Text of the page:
However, there are exceptions to this general rule. For instance, if you owe money to the CRA and either cannot or refuse to pay, the government agency can lawfully seize your wages without court permission. They simply need to request your employer to withhold money from your paycheck and remit it to CRA, which they do by sending your employer a legal requirement to pay (RTP) letter.

Similarly, if you’ve given prior consent to a credit union to garnish your wages, they don’t need to obtain a Garnishment Order from the court. They only need to demonstrate that you’ve provided an assignment of your wages.

The Extent of Wage Garnishment in Ontario

In Ontario, a commercial creditor can garnish up to 20% of your gross income. However, the court considers your budget, income, expenses, and other financial obligations before determining the amount that the creditor can seize.

Exemptions from Wage Garnishment in Ontario

Certain income sources in Ontario are exempt from wage garnishment orders:

  • Canada Pension Plan, Old Age Security, Guaranteed Income Supplement, and Employment income
  • Union membership dues
  • Basic financial assistance (such as welfare payments)
  • Child support payments

However, unlike other commercial creditors, the CRA has the right to seize certain government benefits, like CPP and OAS payments. In such cases, they issue a set-off order, and any payments the federal government owes you are used to settle your CRA debt.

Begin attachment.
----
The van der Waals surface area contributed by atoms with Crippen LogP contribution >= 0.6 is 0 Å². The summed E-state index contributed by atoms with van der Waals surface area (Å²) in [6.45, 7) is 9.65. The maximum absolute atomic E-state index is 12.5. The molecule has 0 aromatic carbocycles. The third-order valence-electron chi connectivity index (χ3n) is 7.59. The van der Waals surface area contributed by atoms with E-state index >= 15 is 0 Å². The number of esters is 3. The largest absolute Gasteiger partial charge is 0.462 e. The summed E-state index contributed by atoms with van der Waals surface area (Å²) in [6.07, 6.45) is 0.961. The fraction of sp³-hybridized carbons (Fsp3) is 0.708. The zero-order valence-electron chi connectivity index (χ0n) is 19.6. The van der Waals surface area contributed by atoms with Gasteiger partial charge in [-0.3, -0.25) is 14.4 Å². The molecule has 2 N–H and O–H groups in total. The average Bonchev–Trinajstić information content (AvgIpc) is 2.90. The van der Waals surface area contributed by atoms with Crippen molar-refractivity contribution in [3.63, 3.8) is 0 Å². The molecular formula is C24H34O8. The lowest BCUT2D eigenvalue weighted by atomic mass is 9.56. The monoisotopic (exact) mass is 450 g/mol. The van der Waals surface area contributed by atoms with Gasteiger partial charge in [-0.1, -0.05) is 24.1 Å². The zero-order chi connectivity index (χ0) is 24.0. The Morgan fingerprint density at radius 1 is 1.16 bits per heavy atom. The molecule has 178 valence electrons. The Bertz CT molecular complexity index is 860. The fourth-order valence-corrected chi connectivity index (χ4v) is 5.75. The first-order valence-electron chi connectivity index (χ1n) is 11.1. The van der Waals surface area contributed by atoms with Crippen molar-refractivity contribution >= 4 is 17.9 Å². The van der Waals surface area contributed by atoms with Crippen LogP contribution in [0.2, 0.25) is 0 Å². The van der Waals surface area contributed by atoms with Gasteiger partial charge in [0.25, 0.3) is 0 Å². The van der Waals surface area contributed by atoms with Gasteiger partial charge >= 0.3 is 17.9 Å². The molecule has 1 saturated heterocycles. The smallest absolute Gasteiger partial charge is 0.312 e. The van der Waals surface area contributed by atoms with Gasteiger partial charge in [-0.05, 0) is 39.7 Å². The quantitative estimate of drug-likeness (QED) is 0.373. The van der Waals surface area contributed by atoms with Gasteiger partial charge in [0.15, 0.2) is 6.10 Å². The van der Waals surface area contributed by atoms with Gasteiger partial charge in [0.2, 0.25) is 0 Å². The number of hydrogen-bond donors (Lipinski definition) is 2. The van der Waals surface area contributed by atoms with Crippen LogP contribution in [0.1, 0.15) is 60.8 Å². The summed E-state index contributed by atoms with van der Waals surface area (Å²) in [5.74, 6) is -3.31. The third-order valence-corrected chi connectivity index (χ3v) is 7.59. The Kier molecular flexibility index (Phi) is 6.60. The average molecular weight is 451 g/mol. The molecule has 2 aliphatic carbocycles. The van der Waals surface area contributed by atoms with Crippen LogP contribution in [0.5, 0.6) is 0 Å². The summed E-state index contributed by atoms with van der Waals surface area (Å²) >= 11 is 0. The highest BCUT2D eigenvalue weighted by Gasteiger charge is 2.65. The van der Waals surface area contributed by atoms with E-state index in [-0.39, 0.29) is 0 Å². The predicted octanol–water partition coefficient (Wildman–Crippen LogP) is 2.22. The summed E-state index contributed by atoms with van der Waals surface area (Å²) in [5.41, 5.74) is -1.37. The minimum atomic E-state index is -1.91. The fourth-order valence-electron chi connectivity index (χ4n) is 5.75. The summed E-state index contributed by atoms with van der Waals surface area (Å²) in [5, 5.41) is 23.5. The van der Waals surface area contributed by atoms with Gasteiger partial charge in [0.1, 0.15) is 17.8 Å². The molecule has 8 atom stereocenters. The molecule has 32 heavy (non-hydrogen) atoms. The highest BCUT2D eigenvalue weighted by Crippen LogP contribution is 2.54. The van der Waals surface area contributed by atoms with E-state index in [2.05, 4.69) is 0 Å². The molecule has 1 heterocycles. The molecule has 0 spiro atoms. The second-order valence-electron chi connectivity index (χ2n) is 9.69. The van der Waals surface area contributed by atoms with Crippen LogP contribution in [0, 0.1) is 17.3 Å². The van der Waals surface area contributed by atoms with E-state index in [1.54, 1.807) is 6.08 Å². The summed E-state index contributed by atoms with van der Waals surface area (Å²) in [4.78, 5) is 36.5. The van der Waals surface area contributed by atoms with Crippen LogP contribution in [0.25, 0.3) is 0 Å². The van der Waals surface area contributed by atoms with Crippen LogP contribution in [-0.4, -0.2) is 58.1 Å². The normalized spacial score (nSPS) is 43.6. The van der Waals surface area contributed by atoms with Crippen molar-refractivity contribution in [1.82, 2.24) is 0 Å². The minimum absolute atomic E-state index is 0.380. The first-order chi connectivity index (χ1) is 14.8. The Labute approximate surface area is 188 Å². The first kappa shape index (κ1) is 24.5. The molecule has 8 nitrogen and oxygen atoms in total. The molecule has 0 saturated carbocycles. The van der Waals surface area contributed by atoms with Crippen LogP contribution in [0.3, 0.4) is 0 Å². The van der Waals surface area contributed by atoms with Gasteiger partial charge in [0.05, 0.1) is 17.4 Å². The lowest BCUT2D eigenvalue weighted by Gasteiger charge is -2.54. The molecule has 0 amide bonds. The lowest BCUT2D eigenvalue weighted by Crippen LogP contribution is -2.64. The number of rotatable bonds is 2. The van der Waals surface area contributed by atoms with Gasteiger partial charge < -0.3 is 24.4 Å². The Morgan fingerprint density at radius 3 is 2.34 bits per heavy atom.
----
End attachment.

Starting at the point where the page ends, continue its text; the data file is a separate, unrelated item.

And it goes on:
Strategies to Halt Wage Garnishment in Ontario

If you wish to stop wage garnishment, you have four options:

  • Settle your debt
  • Negotiate with your creditor
  • File a consumer proposal
  • File for bankruptcy

Settling Your Debt

The most straightforward way to halt wage garnishment is by repaying the outstanding amount to your creditor. You can quickly obtain the required funds by securing another loan and using it to settle your balance. This will prompt your creditor to cancel the wage garnishment.

However, this is not a permanent solution as it merely shifts the debt from one lender to another. You now have a new loan – and a new creditor who can also sue you and garnish your wages.

Negotiating with Your Creditors

Some lenders may be open to negotiating a new payment plan, reducing interest charges, or waiving late fees. However, if your wages are already being garnished, it’s likely too late to negotiate. Your lender may have lost faith in your ability to repay your debt. Even if you manage to negotiate an agreement, the terms aren’t legally binding, and your creditor can still garnish your wages if they wish to.

Filing a Consumer Proposal

A consumer proposal is a federal insolvency program designed for borrowers struggling with debt payments. Under the guidance of a Licensed Insolvency Trustee, you can negotiate a new repayment plan with your creditors. You may be able to reduce up to 80% of your unsecured debt, leaving you with a more manageable balance to repay.